3 In the western parts of Rajasthan, traditionally tanks (Johads) and Nodis are constructed for the collection of runoff water, which is used for drinking purposes by human beings and livestock. In a natural situation, the efficiency of runoff in terms of the fraction of the precipitation depend on factors such as antecedent moisture content of the soil, intensity of the event. It is thus possible that for the same total rainfall, the amount of runoff and consequent collection in the storage structure in two consecutive years can be quite different. Thus, in addition to the low quantity of total rainfall at a site, the changes in its pattern from year-to-year also give rise to uncertainty about adequate storage. Detailed study of rainfall pattern of a few stations in Rajasthan shows that the component of rainfall contributed through thunder storms increase as the average annual rainfall increases. In other words, most of the precipitation is received through a few intensive showers. These intensive events are separated from each other only by a few weeks, even during the monsoon months. The antecedent moisture in the hot desert soil is negligible and a large faction of the rainfall is infiltrated by the soil to a shallow depth and is again returned to atmosphere in the subsequent dry period. An approach toward solving this problem would comprise treatment of the soil surface of the catchment area of a tank in order to (a) stabilise it to a depth of few centimetres and (b) make its surface water-repellent. The runoff efficiently can increase up to 70-80% of precipitation after such a treatment. The tank can then get filled in abnormal rainfall years and also irrespective of the rainfall pattern for the year. Several soil sealing, stabilising and hydrophobic chemicals are known and laboratory experiments for suitably modifying the soil properties have been performed. However, field trials have been proposed to be carried out at a few sites in the districts of Rajasthan selected for Mission studies (Barmer, Churu and Nagaur). The main advantage of this methodology, if found successful, is that it can be practised at any remote location in the desert. Even low rainfall (100mm) is adequate for drinking water purposes if it can be harvested properly. 3. Evaporation control: Evaporation control or retardation is required for practically all types of surface storage structures. At present very little attention is paid to this aspect. The annual evaporation loss from surface water even in hill stations is as much as 1.0 m and in desert places is up to 2.5 m. Evaporation reduction can be effected through two approaches: 4. Design of the storage structure: The average depth of the storage structures should be increased to the extent permissible by the local terrain and also by economic considerations. 5. Insitu harvesting of rainfall:

4 Insitu harvesting of rainfall over a catchment area (wastelands) through the use of a minipercolation tank and augmenting the aquifer tapped for drinking water supply and sustaining it by arresting the subsurface outflow. The ground water sanctuary thus created can be utilised for development of wastelands around for further protecting the area from encroachment. The reforestation of catchment area may help in soil fixation and less sedimentation load in minipercolation tank. Such a system may be applicable for reducing the dissolved impurities in ground water. Training and demonstration Although rainwater is plentiful in areas like Cherapunji, the lack of harvesting systems resulted in non-availability of safe drinking water throughout the year. As a result of extensive training/demonstration programs organised by the Structural Engineering Research Centre of Ghaziabad, a number of governmental and voluntary agencies have been motivated to build rainwater harvesting structures in places U.P.., M.P., Meghalaya, Nagaland, Tripura, Rajasthan, Karnataka, Andhra Pradesh & Lakshdeep. The know-how has been released to 80 parties in above states. About 85 demonstration/training programs have been conducted thus far. More than 2,000 technicians/resource persons from state governments/ NGOs etc. have been trained. 175 rainwater harvesting structures have been fabricated during training/demonstration program in almost all the states. Under a UNICEF sponsored program SERC (G) conducted demonstration/training in states i.e. Manipur, (Marm Hills 5 villages) M.P., (Indore) A&N Kavaratti Island, Himachal Pradesh, (Simla District) Kangra U.P. Ranikhet & Almora. At the international level, SERC (G) organised many training/demonstration program for the: Asian Institute of Technology, (AIT) Bangkok and Malaysia. Indonesian Project Leader Course, a US-AID sponsored program. Future Research & Development Programme - Selection of appropriate chemical sealants for water- proofing through multi-trench testing; - Tracing and mapping of the intake area of a spring, monitoring its natural discharge and quantifying the increase in the discharge after construction of trenches; - Cost-benefit assessment in both the cases stated above; - Use of remote sensing and ground surveys for selecting a tank site in an area having a high permeability; - Design of the tank to achieve maximum possible storage per unit area in order to directly reduce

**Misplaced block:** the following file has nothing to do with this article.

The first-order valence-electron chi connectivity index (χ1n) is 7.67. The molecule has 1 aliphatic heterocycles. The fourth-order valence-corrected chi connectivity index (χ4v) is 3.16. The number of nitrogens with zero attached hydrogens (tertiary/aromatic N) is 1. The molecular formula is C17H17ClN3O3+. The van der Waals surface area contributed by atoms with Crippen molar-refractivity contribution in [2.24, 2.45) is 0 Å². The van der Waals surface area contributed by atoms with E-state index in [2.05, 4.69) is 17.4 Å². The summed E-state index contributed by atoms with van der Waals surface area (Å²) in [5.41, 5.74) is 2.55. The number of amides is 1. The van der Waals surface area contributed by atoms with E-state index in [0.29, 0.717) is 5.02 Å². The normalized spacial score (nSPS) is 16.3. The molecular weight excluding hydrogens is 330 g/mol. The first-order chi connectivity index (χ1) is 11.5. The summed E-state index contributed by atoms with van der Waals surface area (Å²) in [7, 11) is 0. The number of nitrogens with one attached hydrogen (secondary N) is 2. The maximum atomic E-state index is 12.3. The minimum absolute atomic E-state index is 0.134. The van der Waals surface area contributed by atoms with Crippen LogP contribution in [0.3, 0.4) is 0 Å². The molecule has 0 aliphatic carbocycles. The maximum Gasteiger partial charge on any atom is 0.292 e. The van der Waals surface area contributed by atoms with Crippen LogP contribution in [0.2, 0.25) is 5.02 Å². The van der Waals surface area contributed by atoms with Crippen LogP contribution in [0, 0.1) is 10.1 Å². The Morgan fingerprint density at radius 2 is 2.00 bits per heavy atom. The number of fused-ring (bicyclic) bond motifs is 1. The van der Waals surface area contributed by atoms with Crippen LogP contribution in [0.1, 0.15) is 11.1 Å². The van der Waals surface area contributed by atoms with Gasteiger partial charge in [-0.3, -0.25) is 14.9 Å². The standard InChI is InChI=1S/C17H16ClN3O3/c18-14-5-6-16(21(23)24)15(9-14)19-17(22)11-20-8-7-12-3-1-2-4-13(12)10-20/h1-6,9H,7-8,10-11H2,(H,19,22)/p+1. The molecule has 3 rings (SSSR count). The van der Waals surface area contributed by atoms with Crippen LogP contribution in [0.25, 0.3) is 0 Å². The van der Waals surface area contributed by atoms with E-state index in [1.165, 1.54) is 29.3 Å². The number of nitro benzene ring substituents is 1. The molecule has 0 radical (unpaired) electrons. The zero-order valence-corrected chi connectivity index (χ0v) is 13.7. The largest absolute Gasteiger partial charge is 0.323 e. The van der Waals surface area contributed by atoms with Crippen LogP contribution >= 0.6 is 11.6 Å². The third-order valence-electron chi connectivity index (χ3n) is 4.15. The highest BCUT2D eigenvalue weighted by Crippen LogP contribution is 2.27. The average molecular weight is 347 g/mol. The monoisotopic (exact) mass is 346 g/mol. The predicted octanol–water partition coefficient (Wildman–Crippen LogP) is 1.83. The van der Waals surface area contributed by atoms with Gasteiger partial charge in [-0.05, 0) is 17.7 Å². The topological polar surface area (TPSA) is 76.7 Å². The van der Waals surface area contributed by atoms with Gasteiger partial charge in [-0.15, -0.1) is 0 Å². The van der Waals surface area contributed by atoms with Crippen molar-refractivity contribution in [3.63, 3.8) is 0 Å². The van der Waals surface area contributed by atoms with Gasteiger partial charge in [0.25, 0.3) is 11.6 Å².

5 evaporation losses; - Trial of newly developed wind-resistant chemicals to further reduce evaporation losses; - Monitoring of evaporation from the tank and seepage through the bunds; - Inventory of the command area wells and a detailed study of their hydrogeology; - Stable isotope ratio measurement in water samples from the tank and the command area wells to estimate the contribution from the tank to the wells and to assess the extent of the sub-surface command area; - Calculation of overall efficiency of the tank and cost-benefit ratio; - Measurement of the flow in the submerged injection well; - Tracer studies for understanding the pathways of the dispersal of water transferred to the deeper aquifer at a point through injection well; - Prevention of clogging; - Improving the permeability of the injection borewell and surrounding aquifer through hydrofracturing. Experiences: Training and Demonstration Although rainwater is available in plenty of areas like Cheerapunji, the lack of harvesting systems resulted in non-availability of safe drinking water throughout the year. As a result of extensive training organised by SERC Ghaziabad, a number of governmental and voluntary agencies have since been motivated to build rainwater harvesting structures in places such as Madhya Pradesh, Gujarat as well as hilly regions. Policy recommendation Rainwater harvesting projects require initially a high cost but a low cost maintenance in the longrun. As such it is recommended that centrally funded projects should include a predetermined component of such projects for yielding a suitable mix of source pattern. At the national level, an information centre as a common facility of a complete package for technique/process may be available for common use. As a policy, a rainwater harvesting structure should be made compulsory for any building in rain-fed areas.